Opthamology lab Flashcards Preview

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Flashcards in Opthamology lab Deck (47):

What is the cornea? What is its function?

the transparent anterior refracting surface of the eye. It accounts for 2/3 of the refracting power of the eye (the lens accounts for the remaining 1/3)


What are the three histological layers of the cornea? What happens if each is damaged?

an outer epithelium, a collagenous stroma, and an inner endothelium. If abraded or infected, the epithelium will regenerate without harming vision. But if the stroma is damaged, a scar forms to distort and opacify the cornea and reduce vision


What is in the endothelium that keeps water out of the cornea? What happens if this is damaged?

The endothelium has a metabolic pump that keeps water out of the cornea in order to maintain transparency

When it is damaged, the cornea becomes edematous and loses transparency.


What are the boundaries of the anterior chamber?

bounded by the cornea in front and the iris-lens in back


Where does the water-like fluid in the anterior chamber come from?

Ciliary body


What happens to the anterior chamber when the iris becomes inflamed?

cells and protein leak into the aqueous to make it turbid ("flare")


What is a hypopyon?

A collection of white cells in the anterior chamber of the eye when there is an infection


What is a hyphema?

Trauma to the blood vessels of the iris will result in blood pooling in the anterior chamber


What are the two muscles that comprise the iris? What is each's innervation?

Circumferential = parasymp (M3)
Radial = sympathetically (alpha 1)


What are the boundaries of the posterior chamber?

Iris in front and the anterior vitreous face in back


What is the conjunctiva? What are its two parts?

the mucous membrane covering of the anterior eye. It has two parts: the bulbar conjunctiva that covers the sclera, and the palpebral conjunctiva that covers the inner eyelids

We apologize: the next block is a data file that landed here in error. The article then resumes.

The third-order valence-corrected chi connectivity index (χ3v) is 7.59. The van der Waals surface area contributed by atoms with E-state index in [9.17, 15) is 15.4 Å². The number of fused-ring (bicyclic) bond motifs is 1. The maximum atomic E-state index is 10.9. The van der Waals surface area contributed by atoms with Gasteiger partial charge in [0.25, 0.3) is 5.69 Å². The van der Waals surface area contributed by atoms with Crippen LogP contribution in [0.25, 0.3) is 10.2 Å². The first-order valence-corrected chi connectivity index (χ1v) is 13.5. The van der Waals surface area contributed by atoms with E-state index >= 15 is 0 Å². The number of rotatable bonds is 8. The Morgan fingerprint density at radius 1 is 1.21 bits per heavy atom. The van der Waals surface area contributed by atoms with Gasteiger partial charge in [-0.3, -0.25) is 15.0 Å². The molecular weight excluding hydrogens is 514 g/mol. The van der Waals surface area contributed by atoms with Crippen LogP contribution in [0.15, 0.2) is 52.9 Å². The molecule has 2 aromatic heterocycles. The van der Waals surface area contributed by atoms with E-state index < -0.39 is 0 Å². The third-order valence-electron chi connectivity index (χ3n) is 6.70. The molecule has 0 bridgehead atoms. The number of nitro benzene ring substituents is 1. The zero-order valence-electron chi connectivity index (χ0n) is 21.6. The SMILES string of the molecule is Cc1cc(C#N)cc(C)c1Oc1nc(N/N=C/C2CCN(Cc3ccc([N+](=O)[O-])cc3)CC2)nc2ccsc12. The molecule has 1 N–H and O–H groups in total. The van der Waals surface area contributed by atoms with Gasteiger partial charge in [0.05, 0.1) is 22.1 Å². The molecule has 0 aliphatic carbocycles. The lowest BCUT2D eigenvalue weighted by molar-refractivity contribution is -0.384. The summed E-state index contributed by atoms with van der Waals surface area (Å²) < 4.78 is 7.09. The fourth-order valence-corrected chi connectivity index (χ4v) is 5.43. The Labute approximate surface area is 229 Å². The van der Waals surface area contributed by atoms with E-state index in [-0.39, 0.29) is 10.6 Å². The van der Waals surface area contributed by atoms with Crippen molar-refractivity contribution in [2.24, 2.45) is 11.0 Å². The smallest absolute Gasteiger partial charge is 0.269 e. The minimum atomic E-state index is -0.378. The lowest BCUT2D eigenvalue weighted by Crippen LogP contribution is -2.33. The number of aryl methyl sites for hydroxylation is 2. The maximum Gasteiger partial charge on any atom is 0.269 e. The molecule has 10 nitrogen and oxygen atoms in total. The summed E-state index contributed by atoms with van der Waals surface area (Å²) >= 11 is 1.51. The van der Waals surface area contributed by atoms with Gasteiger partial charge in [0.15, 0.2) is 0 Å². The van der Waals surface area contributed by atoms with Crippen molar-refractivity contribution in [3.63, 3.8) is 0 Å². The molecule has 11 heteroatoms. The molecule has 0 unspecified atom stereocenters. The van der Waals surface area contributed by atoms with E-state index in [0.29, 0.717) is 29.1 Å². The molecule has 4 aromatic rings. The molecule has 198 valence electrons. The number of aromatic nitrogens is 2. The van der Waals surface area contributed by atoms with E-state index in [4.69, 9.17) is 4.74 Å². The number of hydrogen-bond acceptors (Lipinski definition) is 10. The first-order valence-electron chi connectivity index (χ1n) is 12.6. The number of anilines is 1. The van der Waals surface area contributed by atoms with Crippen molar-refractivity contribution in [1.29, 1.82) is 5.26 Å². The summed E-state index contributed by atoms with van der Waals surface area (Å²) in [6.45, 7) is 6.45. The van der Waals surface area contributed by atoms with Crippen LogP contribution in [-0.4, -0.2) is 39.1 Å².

True or false: the canal of Schlemm is rarely implicated in disease

True---trabecular meshwork is the site of obstruction in glaucoma


What are the components of the vitreous humor? (3)

hyaluronic acid, collagen fibers, and a dilute salt water solution


What are "floaters"?

the vitreous detaches itself from the optic disc, leaving a floater.


What is the macula?

Retinal region containing a high density of cones and ganglion cells specialized in visual acuity and color vision.


What is the fovea?

Central depression within the macula in which the retina consists only of cones.


What are the only cells that the retinal arteries nourish? Where are these arteries in relation to the retinal layer?

These vessels travel in the innermost retinal layer, and are visible through the ophthalmoscope. The arteries nourish only the retinal ganglion cells and their axons. The deeper layers of the retina get their blood from the choroid.


What is the retina?

The neural inner layer of the posterior part of the eye. It has a nutrient retinal pigment epithelial outer portion and a sensory inner portion.


What is the choroid?

The vascular nutrient layer of the outer retina


What is the sclera?

the collagenous outer wall of the eyeball